Linguists made out well in the MacArthur Fellowships, with awards going to Carol Padden, a sign language linguist at UC-San Diego, and Jesse Little Doe Baird, a Wampanoag (or Wôpanâak) language preservationist. I interviewed Padden for a sign language story in 2005; I was writing for the New Scientist about a spontaneous sign language that had appeared in a group of Bedouins in Israel, and Padden was part of the team of scientists who went to study it.
As she told me, though, “I didn’t set off to do this project…and I didn’t know about the Bedouins before I went….I came to Haifa, and we were working on Israeli Sign Language at the time. It must have been 1998. We said, why don’t we take a car and go to the village. So we all piled in a car and went.” Once she met some people in the village who were using the sign language, “I realized this is really something I have never seen before. I went back to Haifa, and we said, let’s try to apply for some money.”
I asked her what it was like meeting other deaf people in that different of a context. “I go to international conferences. I’ve met deaf people from India, from Thailand, from Australia, New Zealand, all around the world, I may not have gone to all those places, but I’ve met people from all those different countries. There’s a sense of connecting with them, it’s like a diaspora thing.”
It’s also worth noting how I interviewed Carol. She speaks English clearly and precisely, so she delivered her answers in voice. But to “hear” me, my questions were transmitted via a sign language interpreter who was signing to her via video link. There wasn’t an intrusive delay; if she hadn’t said that was the system we were using, I wouldn’t have realized there was a human-technological interface in the middle.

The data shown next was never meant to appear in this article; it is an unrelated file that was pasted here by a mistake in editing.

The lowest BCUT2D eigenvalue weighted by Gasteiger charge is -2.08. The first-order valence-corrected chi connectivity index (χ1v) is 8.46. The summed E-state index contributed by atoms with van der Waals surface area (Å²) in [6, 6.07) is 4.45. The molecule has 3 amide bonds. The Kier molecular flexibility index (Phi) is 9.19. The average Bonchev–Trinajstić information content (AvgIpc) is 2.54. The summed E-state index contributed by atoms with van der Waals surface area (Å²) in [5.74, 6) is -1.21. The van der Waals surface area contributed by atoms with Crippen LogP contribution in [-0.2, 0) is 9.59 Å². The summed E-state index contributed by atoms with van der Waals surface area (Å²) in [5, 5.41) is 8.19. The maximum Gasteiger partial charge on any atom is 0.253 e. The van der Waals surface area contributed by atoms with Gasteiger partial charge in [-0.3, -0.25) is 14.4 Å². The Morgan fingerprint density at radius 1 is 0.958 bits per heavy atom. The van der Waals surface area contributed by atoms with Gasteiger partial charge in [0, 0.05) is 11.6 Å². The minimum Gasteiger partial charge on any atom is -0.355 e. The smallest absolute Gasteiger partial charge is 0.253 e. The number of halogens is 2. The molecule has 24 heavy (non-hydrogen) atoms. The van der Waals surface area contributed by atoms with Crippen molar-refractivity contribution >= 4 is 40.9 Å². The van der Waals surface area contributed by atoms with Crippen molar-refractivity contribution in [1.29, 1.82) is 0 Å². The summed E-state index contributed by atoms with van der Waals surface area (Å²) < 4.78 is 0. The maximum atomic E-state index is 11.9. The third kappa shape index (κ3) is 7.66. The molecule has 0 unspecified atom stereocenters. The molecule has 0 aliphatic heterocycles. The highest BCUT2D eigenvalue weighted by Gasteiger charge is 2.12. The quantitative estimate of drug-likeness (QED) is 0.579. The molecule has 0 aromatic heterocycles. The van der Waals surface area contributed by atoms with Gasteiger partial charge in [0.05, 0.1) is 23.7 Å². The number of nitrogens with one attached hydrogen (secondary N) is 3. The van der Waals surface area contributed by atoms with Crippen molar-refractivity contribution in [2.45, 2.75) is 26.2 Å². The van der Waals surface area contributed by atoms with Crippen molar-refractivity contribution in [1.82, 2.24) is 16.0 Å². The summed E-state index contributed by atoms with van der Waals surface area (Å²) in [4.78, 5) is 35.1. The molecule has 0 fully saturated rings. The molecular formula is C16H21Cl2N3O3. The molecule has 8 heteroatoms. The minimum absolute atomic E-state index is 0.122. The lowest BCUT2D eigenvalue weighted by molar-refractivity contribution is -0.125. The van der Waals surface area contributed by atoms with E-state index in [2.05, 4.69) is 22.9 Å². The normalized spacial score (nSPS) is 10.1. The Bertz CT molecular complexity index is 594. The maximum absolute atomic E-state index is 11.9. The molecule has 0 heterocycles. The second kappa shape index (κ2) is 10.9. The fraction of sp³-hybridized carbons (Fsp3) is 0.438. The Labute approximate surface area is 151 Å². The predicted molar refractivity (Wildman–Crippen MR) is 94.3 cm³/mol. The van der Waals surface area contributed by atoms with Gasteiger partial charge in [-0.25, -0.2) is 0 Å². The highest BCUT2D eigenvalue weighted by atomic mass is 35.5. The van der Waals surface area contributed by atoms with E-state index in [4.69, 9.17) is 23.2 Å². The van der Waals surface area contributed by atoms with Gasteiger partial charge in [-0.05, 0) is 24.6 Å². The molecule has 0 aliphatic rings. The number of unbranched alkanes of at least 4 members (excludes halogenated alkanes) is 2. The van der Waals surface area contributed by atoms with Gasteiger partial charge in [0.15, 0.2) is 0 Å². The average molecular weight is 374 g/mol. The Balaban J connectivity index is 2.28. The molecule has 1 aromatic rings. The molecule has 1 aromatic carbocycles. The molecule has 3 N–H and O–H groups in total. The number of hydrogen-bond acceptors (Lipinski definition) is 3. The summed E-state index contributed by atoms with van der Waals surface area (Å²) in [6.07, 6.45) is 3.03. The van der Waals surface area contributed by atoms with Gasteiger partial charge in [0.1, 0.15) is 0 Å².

Here’s the link to my piece, which begins from Padden’s perspective:
WHEN Carol Padden first visited Al-Sayyid, a small Bedouin village in the Negev desert in Israel, her expectations were not high. Padden, a linguist at the University of California, San Diego, first went there in 2000 [Note: I realize the above contradicts this, but she checked the article, so the 2000 stands.] to study a newly discovered sign language. She expected to find something rather unsophisticated – an isolated group of deaf people who had invented a “home sign”, a crude set of gestures and signs to allow them to communicate with each other.
But when she met her first signers, she realised at once that the Al-Sayyid Bedouin Sign Language had made the leap beyond home signing. The signers were confident, quick and expressive, not slow and stumbling as you would expect from home signers. Both deaf and hearing villagers were using the sign language extensively for a range of sophisticated purposes, from relaying folk remedies to arguing about health insurance. “It’s amazing how much they can accomplish with a language still so new,” Padden says. “You don’t have to wait until the language develops a full grammar.”